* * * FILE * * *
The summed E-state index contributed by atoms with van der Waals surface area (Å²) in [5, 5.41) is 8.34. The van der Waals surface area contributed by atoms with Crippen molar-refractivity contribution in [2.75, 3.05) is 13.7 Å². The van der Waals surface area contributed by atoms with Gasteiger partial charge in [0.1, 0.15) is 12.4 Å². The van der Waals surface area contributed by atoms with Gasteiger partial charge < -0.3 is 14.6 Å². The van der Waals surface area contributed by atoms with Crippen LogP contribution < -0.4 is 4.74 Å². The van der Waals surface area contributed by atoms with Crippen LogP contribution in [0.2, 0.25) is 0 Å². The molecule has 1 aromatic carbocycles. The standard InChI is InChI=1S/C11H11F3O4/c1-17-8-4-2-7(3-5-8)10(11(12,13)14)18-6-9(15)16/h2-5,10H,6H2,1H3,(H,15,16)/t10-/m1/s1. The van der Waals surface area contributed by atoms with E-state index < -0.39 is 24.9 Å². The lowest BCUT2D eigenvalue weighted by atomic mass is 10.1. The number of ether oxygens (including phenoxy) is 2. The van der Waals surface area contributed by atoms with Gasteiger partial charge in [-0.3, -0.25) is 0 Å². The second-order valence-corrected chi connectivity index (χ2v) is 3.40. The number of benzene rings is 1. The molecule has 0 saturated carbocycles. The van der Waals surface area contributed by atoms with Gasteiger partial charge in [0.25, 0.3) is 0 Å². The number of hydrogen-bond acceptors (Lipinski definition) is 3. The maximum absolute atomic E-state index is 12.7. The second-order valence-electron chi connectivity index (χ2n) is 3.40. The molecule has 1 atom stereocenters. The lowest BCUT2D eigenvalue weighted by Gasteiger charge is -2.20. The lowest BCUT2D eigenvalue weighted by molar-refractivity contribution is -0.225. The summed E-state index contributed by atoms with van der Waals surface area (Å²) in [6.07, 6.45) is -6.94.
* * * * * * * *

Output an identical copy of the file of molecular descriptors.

The summed E-state index contributed by atoms with van der Waals surface area (Å²) in [5, 5.41) is 8.34. The van der Waals surface area contributed by atoms with Crippen molar-refractivity contribution in [2.75, 3.05) is 13.7 Å². The van der Waals surface area contributed by atoms with Gasteiger partial charge in [0.1, 0.15) is 12.4 Å². The van der Waals surface area contributed by atoms with Gasteiger partial charge < -0.3 is 14.6 Å². The van der Waals surface area contributed by atoms with Crippen LogP contribution < -0.4 is 4.74 Å². The van der Waals surface area contributed by atoms with Crippen LogP contribution in [0.2, 0.25) is 0 Å². The molecule has 1 aromatic carbocycles. The standard InChI is InChI=1S/C11H11F3O4/c1-17-8-4-2-7(3-5-8)10(11(12,13)14)18-6-9(15)16/h2-5,10H,6H2,1H3,(H,15,16)/t10-/m1/s1. The van der Waals surface area contributed by atoms with E-state index < -0.39 is 24.9 Å². The lowest BCUT2D eigenvalue weighted by atomic mass is 10.1. The number of ether oxygens (including phenoxy) is 2. The van der Waals surface area contributed by atoms with Gasteiger partial charge in [-0.3, -0.25) is 0 Å². The second-order valence-corrected chi connectivity index (χ2v) is 3.40. The number of benzene rings is 1. The molecule has 0 saturated carbocycles. The van der Waals surface area contributed by atoms with Gasteiger partial charge in [0.25, 0.3) is 0 Å². The number of hydrogen-bond acceptors (Lipinski definition) is 3. The maximum absolute atomic E-state index is 12.7. The second-order valence-electron chi connectivity index (χ2n) is 3.40. The molecule has 1 atom stereocenters. The lowest BCUT2D eigenvalue weighted by Gasteiger charge is -2.20. The lowest BCUT2D eigenvalue weighted by molar-refractivity contribution is -0.225. The summed E-state index contributed by atoms with van der Waals surface area (Å²) in [6.07, 6.45) is -6.94.